And Lewis was clearly enamored of the "character" of the various spheres since he embeds them so intergrally into the Space Trilogy (and elsewhere of course), especially THS. As a delightful and "deep" (to me at least) example of this, in my chessboard theory, the descent of the gods at St. Annes has its contrasting parallel in the Banquet at Belbury chapter where, in a very direct and rich way, the animals attacking the banquet guests correspond with the gods "influencing" the company downstairs at St. Annes (not to mention the contrast of the gods at St. Annes being "above" man, and the animals at Belbury "below"). I won't go into the whole thing except to note the wonderful capstone of the animal scene that so nicely parallels the coming, finally, of Glund (Jupiter) to St. Annes. Please read the whole paragraph or section in the Banquet at Belbury chapter about the entrance of the elephant and its almost gleeful or "jovial" path of wild and utter manic destruction into the room. The part I'll quote though, is the last line of that scene: "Here surely came the King of the world." Whew! the whole scene with all the various animals is exhilarating (horrible as it is of course) when "seen" as the counterpart to the descent of the gods scene at St. Annes. Compare them side-to-side to get the full impact.

Anyway, I don't know what all Ward goes into, not having read the book yet, but the First Things review gives many good and interesting examples and I'm now curious to read it. Since Lewis wrote the Narnia books after the Space Trilogy, if he was so very strongly enamored of the planetary character in SP, it is not a stretch to think of him making it all the more rich in the Narnia books (by the way, I don't know if Ward makes this point, but I seem to remember one of Lewis' letters talking about the Narnia books' creation and saying that he originally wrote LWW and then later was going to stop at VDT and saying it had to be three volumes, or, if not, then seven (maybe Sven can tell me if I'm remembering correctly). If this is true, he certainly must have had "seven-ness" in mind and it would flow directly out of the idea of seven spheres for anyone familiar with his fascination with medieval concepts.

As a side note, I have my own "key" to the books of Narnia, not just of the various volumes, but also to the order (the original published order of course, not that "mechanical" travesty of semi-chronological:-). I don't know if Ward's "planets" key also accounts for the written order or not, but one of the reasons I "like" my "key" to the books (I hope I can avoid the arrogance that bothers JatW:-) is precisely the fact that it suggests a "natural" progression for the order of the books. I originally posted the idea many years ago on these forums, and I think I even reposted it at carol's request years later (and yet that last time was still years ago), so I'm tempted to post it again here, just because it has been quite a while and it fits in (sor of) with this thread (at least the "key to Narnia" idea being talked about). So, anyway, here it is:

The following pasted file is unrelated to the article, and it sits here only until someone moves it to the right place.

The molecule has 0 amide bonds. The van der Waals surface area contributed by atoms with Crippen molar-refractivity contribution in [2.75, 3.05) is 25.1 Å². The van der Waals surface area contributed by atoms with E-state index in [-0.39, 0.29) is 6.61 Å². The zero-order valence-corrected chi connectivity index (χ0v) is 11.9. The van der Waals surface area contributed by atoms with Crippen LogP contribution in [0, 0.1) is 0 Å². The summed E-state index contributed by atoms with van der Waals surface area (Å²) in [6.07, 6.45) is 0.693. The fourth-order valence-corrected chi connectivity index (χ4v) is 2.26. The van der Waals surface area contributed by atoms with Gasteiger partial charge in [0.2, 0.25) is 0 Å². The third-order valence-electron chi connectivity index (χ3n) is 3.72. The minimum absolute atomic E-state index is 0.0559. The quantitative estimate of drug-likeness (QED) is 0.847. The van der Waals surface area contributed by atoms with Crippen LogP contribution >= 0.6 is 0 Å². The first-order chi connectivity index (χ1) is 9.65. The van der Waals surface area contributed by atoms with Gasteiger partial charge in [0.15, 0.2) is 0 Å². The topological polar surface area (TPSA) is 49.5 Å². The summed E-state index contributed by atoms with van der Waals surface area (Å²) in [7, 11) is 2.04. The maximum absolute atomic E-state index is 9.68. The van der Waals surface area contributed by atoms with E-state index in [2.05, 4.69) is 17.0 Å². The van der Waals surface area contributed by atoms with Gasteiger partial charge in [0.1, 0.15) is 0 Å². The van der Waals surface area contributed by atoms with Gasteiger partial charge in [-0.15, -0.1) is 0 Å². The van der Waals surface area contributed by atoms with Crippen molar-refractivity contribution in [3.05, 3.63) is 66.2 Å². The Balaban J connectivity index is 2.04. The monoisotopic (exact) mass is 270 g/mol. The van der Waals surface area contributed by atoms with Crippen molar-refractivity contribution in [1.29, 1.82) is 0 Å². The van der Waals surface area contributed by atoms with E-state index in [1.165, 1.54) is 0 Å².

-----------------------------------------------
[The “key] has to with a sort of "journey" that a typical Christian might take in going from unbeliever to believer to mature Christian (again, I say "typical" -- of course each person's journey is different, some radically so, but there are certain generalities that probably apply to many Christians' walk.) To me, the books, looking at what appear to be a different primary theme in each book, seem to follow this typical journey in a sort of symbolic way.

And when I say that, a flood of other lesser (but still important) themes and caveats and digressions enter my mind. But I have to limit myself to a rather simplistic exposition here. (And keep in mind that these primary themes or "steps" often overlap, so that one does not "end" before the next "begins". Still, there is a typical order of exposure to them, I think)

So. Typically a person's first encounter with the Christian Faith is his conviction of sin and subsequent confrontation with the Christ in his sacrifice on the cross and the Resurrection and redemption of the sinner. And this is exactly the primary theme of LWW as the "proper" first book in the series.

Lewis mentions in several places in his works that one of the first things that a new Christian will encounter after conversion, and one to be aware of in advance, is a sort of dry spell where the initial rush of joy or ecstasy that a Christian may have felt falls away, so that the determination of will to follow Christ can be strengthened. And this seems to be one of, if not THE primary theme of PC as we see when the children find themselves in the dilapidated ruins of Cair Paravel and begin traveling along so that they must "walk by faith" even though they cannot initially see Aslan as clearly as Lucy (who, even she, must take on faith for part of the journey)

As a Christian continues in the faith one of the things that most people begin facing is the confrontation of their life with Christian morals and the changes they need to start working on. I think VDT can be seen as a sort of episodic morality play where the characters are presented with various moral situations on the various islands and adventures.